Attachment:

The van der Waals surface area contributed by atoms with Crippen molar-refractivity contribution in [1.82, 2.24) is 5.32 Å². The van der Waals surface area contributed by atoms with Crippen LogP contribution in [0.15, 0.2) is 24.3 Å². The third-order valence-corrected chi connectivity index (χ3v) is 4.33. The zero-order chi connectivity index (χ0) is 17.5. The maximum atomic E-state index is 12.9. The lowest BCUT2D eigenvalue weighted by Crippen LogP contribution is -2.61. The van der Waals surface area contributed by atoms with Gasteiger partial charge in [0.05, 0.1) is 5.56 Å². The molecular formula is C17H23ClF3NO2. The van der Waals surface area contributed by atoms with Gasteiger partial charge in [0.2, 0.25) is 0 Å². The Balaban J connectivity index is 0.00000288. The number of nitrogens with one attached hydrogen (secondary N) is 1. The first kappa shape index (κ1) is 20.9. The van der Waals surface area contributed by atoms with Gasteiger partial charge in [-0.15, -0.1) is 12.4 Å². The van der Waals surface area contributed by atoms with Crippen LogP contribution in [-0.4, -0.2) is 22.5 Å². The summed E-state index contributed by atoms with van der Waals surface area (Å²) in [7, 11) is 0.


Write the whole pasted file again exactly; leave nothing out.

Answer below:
The van der Waals surface area contributed by atoms with Crippen molar-refractivity contribution in [1.82, 2.24) is 5.32 Å². The van der Waals surface area contributed by atoms with Crippen LogP contribution in [0.15, 0.2) is 24.3 Å². The third-order valence-corrected chi connectivity index (χ3v) is 4.33. The zero-order chi connectivity index (χ0) is 17.5. The maximum atomic E-state index is 12.9. The lowest BCUT2D eigenvalue weighted by Crippen LogP contribution is -2.61. The van der Waals surface area contributed by atoms with Gasteiger partial charge in [0.05, 0.1) is 5.56 Å². The molecular formula is C17H23ClF3NO2. The van der Waals surface area contributed by atoms with Gasteiger partial charge in [0.2, 0.25) is 0 Å². The Balaban J connectivity index is 0.00000288. The number of nitrogens with one attached hydrogen (secondary N) is 1. The first kappa shape index (κ1) is 20.9. The van der Waals surface area contributed by atoms with Gasteiger partial charge in [-0.15, -0.1) is 12.4 Å². The van der Waals surface area contributed by atoms with Crippen LogP contribution in [-0.4, -0.2) is 22.5 Å². The summed E-state index contributed by atoms with van der Waals surface area (Å²) in [7, 11) is 0.